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Xiphactinus
18 hours ago, Uncle Siphuncle said:

Given infinite time, no competition, and budget for a 55 gallon drum of Paleo Bond, I’d say expose the whole length on a narrow pedestal, squeege the exposed surface immaculate, let it thoroughly dry full cross section, turn off the rain from the heavens, then carefully saturate the entire thing with Paleo Bond, taking care not to foul the surface.  Jacket.  Bond lumber superstructure to jacket to lock out any and all axial, flexural, and torsional degrees of freedom and resulting deflections in response to shifting quasistatic and shock loads inherent to handling.  Simple, right?

Piece of cake!

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nimbus

Very neat find.

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MeargleSchmeargl

Maybe call up a paleontologist to help? May be able to salvage this majestic tusk! :mammoth:

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Uncle Siphuncle
14 minutes ago, MeargleSchmeargl said:

Maybe call up a paleontologist to help? May be able to salvage this majestic tusk! :mammoth:

I gave buddies first right of refusal.  If no takers, I would have contacted academia.  My main objective was to leave my back out of this job, ha!  Academia is welcome to my next mush tusk.  But anything solid might not be that quick a handoff. 

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Max-fossils

What an amazing find!!! :faint:

 

Shame though that it's so fragile...

 

VFOTM entry? 

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Uncle Siphuncle
56 minutes ago, Max-fossils said:

What an amazing find!!! :faint:

 

Shame though that it's so fragile...

 

VFOTM entry? 

Nah...this one was booby trapped by Ma' Nature, and its splendor slipped between our fingers like sand.

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MeargleSchmeargl
6 hours ago, Uncle Siphuncle said:

I gave buddies first right of refusal.  If no takers, I would have contacted academia.  My main objective was to leave my back out of this job, ha!  Academia is welcome to my next mush tusk.  But anything solid might not be that quick a handoff. 

"Welcome to my mush tusk" Like you find big ol' mammoth tusks every day. :P

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Uncle Siphuncle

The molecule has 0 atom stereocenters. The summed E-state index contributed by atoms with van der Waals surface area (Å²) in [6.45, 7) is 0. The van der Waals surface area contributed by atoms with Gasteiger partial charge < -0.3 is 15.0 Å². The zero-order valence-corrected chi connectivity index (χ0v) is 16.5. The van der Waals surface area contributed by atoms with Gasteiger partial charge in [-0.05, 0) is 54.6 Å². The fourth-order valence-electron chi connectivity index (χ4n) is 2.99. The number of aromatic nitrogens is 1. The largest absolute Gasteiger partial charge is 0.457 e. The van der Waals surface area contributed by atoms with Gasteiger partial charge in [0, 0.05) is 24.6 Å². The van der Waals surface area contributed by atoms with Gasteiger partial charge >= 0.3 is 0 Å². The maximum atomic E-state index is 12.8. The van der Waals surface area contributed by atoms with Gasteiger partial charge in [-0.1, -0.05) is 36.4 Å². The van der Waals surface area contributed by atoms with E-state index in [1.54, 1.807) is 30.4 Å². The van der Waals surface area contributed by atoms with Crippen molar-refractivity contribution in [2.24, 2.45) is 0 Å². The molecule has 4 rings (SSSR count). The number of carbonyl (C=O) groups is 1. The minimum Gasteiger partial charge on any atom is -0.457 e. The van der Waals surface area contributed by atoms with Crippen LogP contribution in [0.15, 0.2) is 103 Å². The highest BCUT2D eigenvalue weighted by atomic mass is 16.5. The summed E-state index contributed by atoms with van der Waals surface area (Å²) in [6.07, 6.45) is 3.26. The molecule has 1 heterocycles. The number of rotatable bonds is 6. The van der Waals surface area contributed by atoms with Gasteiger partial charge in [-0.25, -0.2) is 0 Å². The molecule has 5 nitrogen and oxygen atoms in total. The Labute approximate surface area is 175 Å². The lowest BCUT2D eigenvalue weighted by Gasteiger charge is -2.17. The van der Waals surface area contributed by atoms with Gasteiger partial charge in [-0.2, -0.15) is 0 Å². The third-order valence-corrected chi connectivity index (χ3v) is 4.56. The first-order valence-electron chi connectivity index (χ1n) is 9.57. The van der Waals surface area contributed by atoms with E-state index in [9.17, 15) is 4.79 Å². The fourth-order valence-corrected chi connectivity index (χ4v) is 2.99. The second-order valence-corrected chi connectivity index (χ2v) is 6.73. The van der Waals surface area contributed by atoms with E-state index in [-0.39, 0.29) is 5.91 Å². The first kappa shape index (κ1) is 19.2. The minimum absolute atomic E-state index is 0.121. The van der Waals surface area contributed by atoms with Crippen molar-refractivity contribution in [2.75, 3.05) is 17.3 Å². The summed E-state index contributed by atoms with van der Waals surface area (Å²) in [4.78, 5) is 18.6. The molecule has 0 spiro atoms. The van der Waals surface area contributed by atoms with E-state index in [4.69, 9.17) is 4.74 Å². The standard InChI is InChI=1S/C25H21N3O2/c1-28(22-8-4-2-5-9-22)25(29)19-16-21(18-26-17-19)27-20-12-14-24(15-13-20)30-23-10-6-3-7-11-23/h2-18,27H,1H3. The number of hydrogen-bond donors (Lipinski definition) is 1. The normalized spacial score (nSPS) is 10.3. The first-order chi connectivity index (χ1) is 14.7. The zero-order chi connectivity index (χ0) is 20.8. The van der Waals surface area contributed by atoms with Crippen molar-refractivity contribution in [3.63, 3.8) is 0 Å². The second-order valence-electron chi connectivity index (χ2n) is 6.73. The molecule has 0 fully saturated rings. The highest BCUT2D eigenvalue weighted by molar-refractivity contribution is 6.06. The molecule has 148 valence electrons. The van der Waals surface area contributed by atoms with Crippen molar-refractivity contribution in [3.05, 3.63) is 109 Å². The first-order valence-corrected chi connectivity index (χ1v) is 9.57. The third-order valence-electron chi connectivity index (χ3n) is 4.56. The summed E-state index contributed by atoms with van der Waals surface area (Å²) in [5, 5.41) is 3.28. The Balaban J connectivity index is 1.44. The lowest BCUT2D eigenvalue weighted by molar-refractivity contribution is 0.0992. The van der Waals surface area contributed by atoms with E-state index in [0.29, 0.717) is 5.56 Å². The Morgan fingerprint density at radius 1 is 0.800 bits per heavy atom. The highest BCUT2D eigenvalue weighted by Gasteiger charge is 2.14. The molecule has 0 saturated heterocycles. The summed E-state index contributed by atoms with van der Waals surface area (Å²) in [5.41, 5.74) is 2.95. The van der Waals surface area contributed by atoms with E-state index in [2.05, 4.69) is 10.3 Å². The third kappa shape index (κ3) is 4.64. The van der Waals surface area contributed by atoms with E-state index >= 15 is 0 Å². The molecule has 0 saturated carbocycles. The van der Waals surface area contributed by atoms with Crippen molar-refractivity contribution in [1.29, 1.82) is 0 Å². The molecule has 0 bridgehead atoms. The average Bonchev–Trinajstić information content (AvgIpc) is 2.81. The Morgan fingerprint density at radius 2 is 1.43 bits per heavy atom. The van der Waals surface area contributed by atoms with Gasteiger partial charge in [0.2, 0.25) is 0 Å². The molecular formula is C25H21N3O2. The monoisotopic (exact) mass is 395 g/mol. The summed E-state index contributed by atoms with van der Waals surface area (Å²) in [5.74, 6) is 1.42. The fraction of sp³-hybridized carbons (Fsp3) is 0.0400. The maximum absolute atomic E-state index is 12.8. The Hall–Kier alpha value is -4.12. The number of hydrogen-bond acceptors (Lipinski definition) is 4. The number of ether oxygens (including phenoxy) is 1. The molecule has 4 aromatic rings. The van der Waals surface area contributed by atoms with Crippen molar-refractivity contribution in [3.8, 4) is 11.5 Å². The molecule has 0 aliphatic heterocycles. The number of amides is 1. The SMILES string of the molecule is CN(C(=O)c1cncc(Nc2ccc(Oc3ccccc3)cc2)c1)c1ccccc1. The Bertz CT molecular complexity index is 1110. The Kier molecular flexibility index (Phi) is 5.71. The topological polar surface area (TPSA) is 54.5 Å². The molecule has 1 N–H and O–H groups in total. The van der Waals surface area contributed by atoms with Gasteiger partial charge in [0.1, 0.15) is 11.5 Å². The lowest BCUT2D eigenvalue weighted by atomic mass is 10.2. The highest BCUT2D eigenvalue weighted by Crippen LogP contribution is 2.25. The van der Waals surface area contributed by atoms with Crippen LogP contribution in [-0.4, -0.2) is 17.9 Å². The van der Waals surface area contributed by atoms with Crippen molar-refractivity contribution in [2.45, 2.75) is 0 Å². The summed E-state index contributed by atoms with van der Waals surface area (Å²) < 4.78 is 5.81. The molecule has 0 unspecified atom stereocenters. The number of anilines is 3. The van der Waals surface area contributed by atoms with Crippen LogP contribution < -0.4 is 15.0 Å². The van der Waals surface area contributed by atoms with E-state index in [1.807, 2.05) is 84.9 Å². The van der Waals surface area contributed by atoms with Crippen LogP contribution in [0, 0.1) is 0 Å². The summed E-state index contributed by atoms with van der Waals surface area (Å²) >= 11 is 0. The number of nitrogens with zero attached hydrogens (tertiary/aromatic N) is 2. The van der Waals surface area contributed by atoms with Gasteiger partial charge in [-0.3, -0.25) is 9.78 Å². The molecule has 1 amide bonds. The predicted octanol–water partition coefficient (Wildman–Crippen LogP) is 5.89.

1 hour ago, MeargleSchmeargl said:

"Welcome to my mush tusk" Like you find big ol' mammoth tusks every day. :P

Much more fun when more solid.  I have 6 or 8 full rounds 10-60 lbs.  Nice when they are portable and stable enough to ride on my back seat all the way home.  No more mush tusks for me!  

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dalmayshun

spectacular find, so glad you took the photos and then shared the whole story...

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jpc
On 3/12/2018 at 1:58 PM, -AnThOnY- said:

 

It had been exposed for most of a week to dry some when most of the butvar was applied. I agree though, when even slightly damp, the butvar tends to precipitate out on the surface and not quite penetrate.

 

U of C? Mississippi State ;) 

Mississippi State?, but they are Bulldogs.  University of Chicago, whose Div 3 sports teams are actually called Maroons.  

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-AnThOnY-

 

5 minutes ago, jpc said:

Mississippi State?, but they are Bulldogs.  University of Chicago, whose Div 3 sports teams are actually called Maroons.  

 

'True Maroon' is their slogan more of less. Similar to Texas AM as well. 

Interesting, I don't recall knowing that there was an actual Maroon team name.

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sixgill pete

Amazing find Dan. Just awful that it is in such shape as to make it so hard to possibly collect. 

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Uncle Siphuncle
1 hour ago, sixgill pete said:

Amazing find Dan. Just awful that it is in such shape as to make it so hard to possibly collect. 

Thanks.  A fun snapshot in time.  But I didn't let it break my stride in finding other cool stuff!

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WhodamanHD

An awesome find! I hadn’t heard of the sulfur river having Pleistocene! Shame about the mushiness, but a tusks a tusk.

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Uncle Siphuncle
On 3/14/2018 at 4:50 PM, WhodamanHD said:

An awesome find! I hadn’t heard of the sulfur river having Pleistocene! Shame about the mushiness, but a tusks a tusk.

Ordinarily I lack candor regarding such pinpoint particulars, but so many people walked by this thing in progress that we couldn’t keep a lid on it.

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Plantguy

Enjoyed seeing the pics of that dang thing. Crazy find...mush or no mush. I wont be surprised when you show us another better preserved one that you all have successfully extracted. Thanks for sharing the adventure! 

 

Regards, Chris